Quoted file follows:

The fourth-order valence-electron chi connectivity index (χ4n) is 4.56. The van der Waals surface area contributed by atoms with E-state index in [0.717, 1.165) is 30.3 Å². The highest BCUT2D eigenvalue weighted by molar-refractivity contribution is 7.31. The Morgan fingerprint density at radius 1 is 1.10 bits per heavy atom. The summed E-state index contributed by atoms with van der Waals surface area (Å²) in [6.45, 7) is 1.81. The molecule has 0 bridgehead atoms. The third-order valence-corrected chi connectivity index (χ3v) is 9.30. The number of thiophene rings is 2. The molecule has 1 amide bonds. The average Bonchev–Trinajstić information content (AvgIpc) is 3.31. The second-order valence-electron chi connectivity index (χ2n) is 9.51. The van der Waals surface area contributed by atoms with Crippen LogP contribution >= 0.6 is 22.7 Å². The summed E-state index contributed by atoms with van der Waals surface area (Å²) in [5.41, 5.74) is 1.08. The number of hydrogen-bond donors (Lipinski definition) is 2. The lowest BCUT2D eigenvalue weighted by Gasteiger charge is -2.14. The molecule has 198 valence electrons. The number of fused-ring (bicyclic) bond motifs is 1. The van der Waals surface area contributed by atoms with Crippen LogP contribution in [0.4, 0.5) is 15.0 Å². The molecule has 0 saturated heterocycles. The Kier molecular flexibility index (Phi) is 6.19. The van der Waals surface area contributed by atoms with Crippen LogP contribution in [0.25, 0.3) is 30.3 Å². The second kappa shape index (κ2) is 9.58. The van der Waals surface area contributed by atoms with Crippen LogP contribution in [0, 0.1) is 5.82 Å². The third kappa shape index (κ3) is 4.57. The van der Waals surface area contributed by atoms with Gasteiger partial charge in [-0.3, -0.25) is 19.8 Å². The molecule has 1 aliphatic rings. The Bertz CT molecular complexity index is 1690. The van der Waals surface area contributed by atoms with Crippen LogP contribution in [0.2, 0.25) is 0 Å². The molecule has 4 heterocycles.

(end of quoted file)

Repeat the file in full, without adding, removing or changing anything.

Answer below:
The fourth-order valence-electron chi connectivity index (χ4n) is 4.56. The van der Waals surface area contributed by atoms with E-state index in [0.717, 1.165) is 30.3 Å². The highest BCUT2D eigenvalue weighted by molar-refractivity contribution is 7.31. The Morgan fingerprint density at radius 1 is 1.10 bits per heavy atom. The summed E-state index contributed by atoms with van der Waals surface area (Å²) in [6.45, 7) is 1.81. The molecule has 0 bridgehead atoms. The third-order valence-corrected chi connectivity index (χ3v) is 9.30. The number of thiophene rings is 2. The molecule has 1 amide bonds. The average Bonchev–Trinajstić information content (AvgIpc) is 3.31. The second-order valence-electron chi connectivity index (χ2n) is 9.51. The van der Waals surface area contributed by atoms with Crippen LogP contribution >= 0.6 is 22.7 Å². The summed E-state index contributed by atoms with van der Waals surface area (Å²) in [5.41, 5.74) is 1.08. The number of hydrogen-bond donors (Lipinski definition) is 2. The lowest BCUT2D eigenvalue weighted by Gasteiger charge is -2.14. The molecule has 198 valence electrons. The number of fused-ring (bicyclic) bond motifs is 1. The van der Waals surface area contributed by atoms with Crippen LogP contribution in [0.4, 0.5) is 15.0 Å². The molecule has 0 saturated heterocycles. The Kier molecular flexibility index (Phi) is 6.19. The van der Waals surface area contributed by atoms with Crippen LogP contribution in [0.25, 0.3) is 30.3 Å². The second kappa shape index (κ2) is 9.58. The van der Waals surface area contributed by atoms with Crippen LogP contribution in [0, 0.1) is 5.82 Å². The third kappa shape index (κ3) is 4.57. The van der Waals surface area contributed by atoms with Gasteiger partial charge in [-0.3, -0.25) is 19.8 Å². The molecule has 1 aliphatic rings. The Bertz CT molecular complexity index is 1690. The van der Waals surface area contributed by atoms with Crippen LogP contribution in [0.2, 0.25) is 0 Å². The molecule has 4 heterocycles.